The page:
Welcome back, readers.

Videogames? Videogames. I’ve looked up from a packed-but-gratifying semester of teaching queer Twine games just long enough to put together this week’s latest issue, which features nihilism, Deltarune, story ideologies, and another out-of-context fish picture. Enjoy!

This Week in Videogame Blogging is a roundup highlighting the most important critical writing on games from the past seven days.

Unpacking Ideologies

Nihilism, war crimes, and death distraction are the themes that open our issue this week as three writers explore the ways in which games reflect our existential anxieties.

“So you play in the graveyard, in the twilight of a once vibrant civilization, one that once lived and died. And you struggle vainly against the natural decomposition of the Final End. “The light and darkness saga will end … Destiny 2 will not,” remember. Your unnatural, inhuman bodies will continue to twirl and frolic through the dark, cycling through nonsensical emotes, casting yourselves off ledges and into canyons while your anxious ghosts hurriedly suck you back into corporeal existence.”


Deltarune‘s latest chapter dropped a short while ago, and the critical discourse is starting to unpack the ideas it brings to the table. Here are two of my favourite recent selections.

“When we refer to something as “formulaic”, we often mean it as a bad thing, a criticism or insult. After all, once you recognise the formula of something, it ceases to be distinct or even surprising, or at least in the eyes of many. But what this notion misses about formulas, is that a game can surprise you because it adheres to one.”

Fresh Impressions

There’s lots of other cool and interesting stuff out recently besides Deltarune. Here’s a couple of critical pieces on this week’s pieces on new and re-newed games.

“Sable is, ultimately, a game about needing space to figure yourself out. Sable is still a child, and the story sets no stakes above her figuring out who she wants to be.”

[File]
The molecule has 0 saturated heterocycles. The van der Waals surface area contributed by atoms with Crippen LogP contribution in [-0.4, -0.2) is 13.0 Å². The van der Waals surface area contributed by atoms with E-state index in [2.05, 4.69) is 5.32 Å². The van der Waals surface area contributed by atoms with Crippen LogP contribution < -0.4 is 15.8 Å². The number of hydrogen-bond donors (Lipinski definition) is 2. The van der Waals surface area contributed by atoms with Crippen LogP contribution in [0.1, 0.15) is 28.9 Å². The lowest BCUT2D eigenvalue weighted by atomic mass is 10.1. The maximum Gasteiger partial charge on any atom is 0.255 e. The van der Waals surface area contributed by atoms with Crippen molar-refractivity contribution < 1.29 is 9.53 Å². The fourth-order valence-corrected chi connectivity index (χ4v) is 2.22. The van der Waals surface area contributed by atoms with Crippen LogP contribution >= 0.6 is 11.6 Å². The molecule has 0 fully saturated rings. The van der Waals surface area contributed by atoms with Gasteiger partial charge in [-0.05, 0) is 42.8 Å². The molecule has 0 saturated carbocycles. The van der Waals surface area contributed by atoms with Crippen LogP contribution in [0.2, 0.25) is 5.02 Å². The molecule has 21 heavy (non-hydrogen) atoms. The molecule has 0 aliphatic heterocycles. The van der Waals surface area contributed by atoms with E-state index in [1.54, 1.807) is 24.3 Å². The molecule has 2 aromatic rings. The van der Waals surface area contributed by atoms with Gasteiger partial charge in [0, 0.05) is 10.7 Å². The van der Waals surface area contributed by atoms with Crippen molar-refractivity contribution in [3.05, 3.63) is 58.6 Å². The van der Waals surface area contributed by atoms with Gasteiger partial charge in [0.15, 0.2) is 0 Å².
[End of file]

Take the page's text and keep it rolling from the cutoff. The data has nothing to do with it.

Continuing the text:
Dev Talk

We’ve also got two interview highlights this week, touching upon Boyfriend Dungeon and a forgotten Half-Life expansion.

“With that background in mind, it was always going to be impossible for Boyfriend Dungeon to please everyone. It’s a statement that Short agrees with when I ask her about the reception to the game, and whether she feels that queer creators in particular are being held to an impossible standard. “I do feel that we’re held to a higher standard, and I do wish that standard was more evenly applied.” She tells me.”

Rising Action, Falling Action

Our next selection of three pieces highlights narrative ideologies, authorship, and the fluctuating limits of storytelling in mass media.

“The only Batarians I interacted with in Mass Effect 1 were heartless criminals. They were slavers, they were raiders, they were drug smugglers. They existed in my bloody backstory and in combat encounters. As far as I know, the only Batarian with a speaking role did so by holding a room full of people hostage.”

Critical Chaser

A little Spine to close out the week.


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Have you read, seen, heard or otherwise experienced something new that made you think about games differently? Send it in!